Did You Know Two Shows Starring African-American Talent Debuted on This Day?

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This Day In History: September 17th

Representation in television and media has been a constant struggle for the African-American community but over the years there have been efforts to offset the issue. On September 17th of 1968 and 1970, two shows played their role in helping to combat the lack of diversity on television screens. Those two shows were Julia and The Flip Wilson Show

The first to premiere was Julia. The series aired on Sept. 17, 1968, on NBC and lasted for three seasons. Actress Diahann Carroll was the show’s leading lady and starred as Julia Baker. Carroll’s character was a widowed woman raising her 5-year-old son after losing his father in Vietnam. The character of Julia Baker was unique for television in the sense that she was considered middle-class, lived in a nice apartment and worked as a nurse.

Although this depiction was beneficial in advancing the image of African-Americans, many viewers had a problem with the premise from the beginning. Julia was criticized but the good outweighed the bad and the series became a hit. Carroll even won the Golden Globe Award for best actress in a comedy for season one. It was also the first series with an African-American lead character since the early 1950s.

Just two years after the premiere of Julia, comedian Flip Wilson debuted his variety show with NBC on Sept. 17, 1970. The Flip Wilson Show was a first-of-its-kind variety show that featured an African-American talent as the lead since Nat King Cole. Wilson earned his own series after impressing NBC executives with his appearances on the Johnny Carson Show and a pilot special.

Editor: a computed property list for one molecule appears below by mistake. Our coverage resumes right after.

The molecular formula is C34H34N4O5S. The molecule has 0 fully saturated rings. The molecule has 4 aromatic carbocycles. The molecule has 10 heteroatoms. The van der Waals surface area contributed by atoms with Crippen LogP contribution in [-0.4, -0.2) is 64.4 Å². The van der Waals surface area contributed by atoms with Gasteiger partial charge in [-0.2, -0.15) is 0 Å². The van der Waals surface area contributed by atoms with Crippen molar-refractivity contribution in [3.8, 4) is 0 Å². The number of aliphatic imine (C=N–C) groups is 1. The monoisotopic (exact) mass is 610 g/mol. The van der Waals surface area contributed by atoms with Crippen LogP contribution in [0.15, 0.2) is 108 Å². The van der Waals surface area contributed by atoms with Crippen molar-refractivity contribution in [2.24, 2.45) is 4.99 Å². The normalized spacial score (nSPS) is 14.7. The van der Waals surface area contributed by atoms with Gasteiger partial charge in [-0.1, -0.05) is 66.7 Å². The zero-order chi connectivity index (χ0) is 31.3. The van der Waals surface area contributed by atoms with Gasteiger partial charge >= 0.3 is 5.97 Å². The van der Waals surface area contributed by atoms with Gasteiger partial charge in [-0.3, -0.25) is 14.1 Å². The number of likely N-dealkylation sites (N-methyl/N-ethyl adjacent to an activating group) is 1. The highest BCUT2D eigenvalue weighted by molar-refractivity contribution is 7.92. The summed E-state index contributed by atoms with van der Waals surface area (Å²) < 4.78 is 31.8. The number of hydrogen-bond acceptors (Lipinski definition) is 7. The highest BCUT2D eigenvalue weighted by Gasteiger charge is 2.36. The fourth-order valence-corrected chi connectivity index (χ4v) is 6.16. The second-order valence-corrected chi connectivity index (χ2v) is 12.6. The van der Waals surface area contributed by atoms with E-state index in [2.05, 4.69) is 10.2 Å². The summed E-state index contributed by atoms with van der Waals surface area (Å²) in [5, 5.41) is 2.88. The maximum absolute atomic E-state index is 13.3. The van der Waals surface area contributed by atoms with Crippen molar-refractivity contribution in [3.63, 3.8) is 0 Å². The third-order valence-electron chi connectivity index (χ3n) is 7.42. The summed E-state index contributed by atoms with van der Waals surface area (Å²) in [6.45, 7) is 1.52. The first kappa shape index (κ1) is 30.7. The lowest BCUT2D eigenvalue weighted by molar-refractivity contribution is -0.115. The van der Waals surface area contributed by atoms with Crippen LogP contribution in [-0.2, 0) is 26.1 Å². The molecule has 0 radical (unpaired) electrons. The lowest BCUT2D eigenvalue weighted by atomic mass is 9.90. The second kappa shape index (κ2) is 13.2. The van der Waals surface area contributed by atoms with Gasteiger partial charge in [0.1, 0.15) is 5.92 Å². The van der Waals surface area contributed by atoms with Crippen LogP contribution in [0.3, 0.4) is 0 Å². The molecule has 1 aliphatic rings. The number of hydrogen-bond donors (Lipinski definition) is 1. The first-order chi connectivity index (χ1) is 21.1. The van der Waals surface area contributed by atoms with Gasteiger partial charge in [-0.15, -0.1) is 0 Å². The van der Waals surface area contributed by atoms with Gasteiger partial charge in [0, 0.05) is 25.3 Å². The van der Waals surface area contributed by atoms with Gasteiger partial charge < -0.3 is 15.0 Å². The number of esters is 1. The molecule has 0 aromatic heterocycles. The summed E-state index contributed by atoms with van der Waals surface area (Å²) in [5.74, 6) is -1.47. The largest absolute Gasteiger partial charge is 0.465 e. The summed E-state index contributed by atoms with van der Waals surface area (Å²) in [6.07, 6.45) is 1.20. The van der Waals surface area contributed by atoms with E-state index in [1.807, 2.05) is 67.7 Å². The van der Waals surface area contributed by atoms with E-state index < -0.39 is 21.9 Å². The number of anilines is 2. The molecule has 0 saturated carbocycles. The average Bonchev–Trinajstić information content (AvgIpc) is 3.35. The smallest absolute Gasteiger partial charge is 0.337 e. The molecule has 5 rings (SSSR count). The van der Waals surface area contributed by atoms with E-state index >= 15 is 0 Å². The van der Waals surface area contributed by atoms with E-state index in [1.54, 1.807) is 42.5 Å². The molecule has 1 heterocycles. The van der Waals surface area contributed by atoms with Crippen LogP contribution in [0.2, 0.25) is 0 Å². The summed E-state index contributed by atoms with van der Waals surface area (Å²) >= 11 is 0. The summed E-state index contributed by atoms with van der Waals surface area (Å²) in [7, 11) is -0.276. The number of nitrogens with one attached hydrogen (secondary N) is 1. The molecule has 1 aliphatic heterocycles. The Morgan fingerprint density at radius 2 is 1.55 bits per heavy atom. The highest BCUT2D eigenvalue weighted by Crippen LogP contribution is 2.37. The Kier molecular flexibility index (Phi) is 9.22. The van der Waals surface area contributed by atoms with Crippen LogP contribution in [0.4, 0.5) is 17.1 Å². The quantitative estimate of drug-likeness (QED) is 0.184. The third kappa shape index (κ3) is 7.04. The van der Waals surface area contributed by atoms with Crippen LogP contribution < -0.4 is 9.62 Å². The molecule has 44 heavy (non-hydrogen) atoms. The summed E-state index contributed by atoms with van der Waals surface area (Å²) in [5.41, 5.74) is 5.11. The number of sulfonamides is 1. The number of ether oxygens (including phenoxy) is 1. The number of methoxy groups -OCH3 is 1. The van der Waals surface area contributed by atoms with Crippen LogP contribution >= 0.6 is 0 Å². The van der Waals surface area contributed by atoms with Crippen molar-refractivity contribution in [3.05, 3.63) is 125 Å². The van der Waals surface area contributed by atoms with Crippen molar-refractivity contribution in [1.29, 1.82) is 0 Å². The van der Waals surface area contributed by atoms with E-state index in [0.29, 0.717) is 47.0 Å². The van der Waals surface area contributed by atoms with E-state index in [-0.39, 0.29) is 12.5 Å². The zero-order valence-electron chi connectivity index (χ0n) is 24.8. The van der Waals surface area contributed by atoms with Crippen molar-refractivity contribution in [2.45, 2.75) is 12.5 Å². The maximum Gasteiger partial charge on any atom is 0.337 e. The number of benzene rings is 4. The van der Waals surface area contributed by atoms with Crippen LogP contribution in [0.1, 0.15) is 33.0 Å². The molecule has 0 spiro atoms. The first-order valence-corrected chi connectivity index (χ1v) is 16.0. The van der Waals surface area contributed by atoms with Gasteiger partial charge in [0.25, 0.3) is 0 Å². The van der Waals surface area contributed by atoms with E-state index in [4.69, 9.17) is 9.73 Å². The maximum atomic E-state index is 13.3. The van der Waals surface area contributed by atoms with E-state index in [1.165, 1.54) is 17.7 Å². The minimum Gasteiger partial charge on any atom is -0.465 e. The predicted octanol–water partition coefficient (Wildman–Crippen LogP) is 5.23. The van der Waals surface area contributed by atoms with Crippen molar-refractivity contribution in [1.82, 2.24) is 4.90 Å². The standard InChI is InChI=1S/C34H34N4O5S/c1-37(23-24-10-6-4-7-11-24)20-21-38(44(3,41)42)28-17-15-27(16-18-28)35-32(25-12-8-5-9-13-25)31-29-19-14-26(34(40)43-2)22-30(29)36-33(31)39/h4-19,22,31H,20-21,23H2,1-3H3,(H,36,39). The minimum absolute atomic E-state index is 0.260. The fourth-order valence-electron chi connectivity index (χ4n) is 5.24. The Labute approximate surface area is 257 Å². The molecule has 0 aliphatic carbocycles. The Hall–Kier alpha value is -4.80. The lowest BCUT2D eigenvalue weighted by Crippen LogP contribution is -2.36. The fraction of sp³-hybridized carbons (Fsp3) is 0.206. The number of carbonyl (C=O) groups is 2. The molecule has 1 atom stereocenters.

The Flip Wilson Show also stood out because it relied on Wilson and his guest to keep the show entertaining rather than including singers and dancers. Like Julia, the series became a success and won two Emmy awards in 1971 (Best Variety Show and Best Writing In A Variety Show). The show proved to be one of the last successful variety shows of the period and ran for four seasons, ending in June of 1974. 

Diahann Carroll and Flip Wilson were a part of a limited group of black television pioneers. Despite adversity, both shows were able to reach millions of American households and paved the way for future series to come. 

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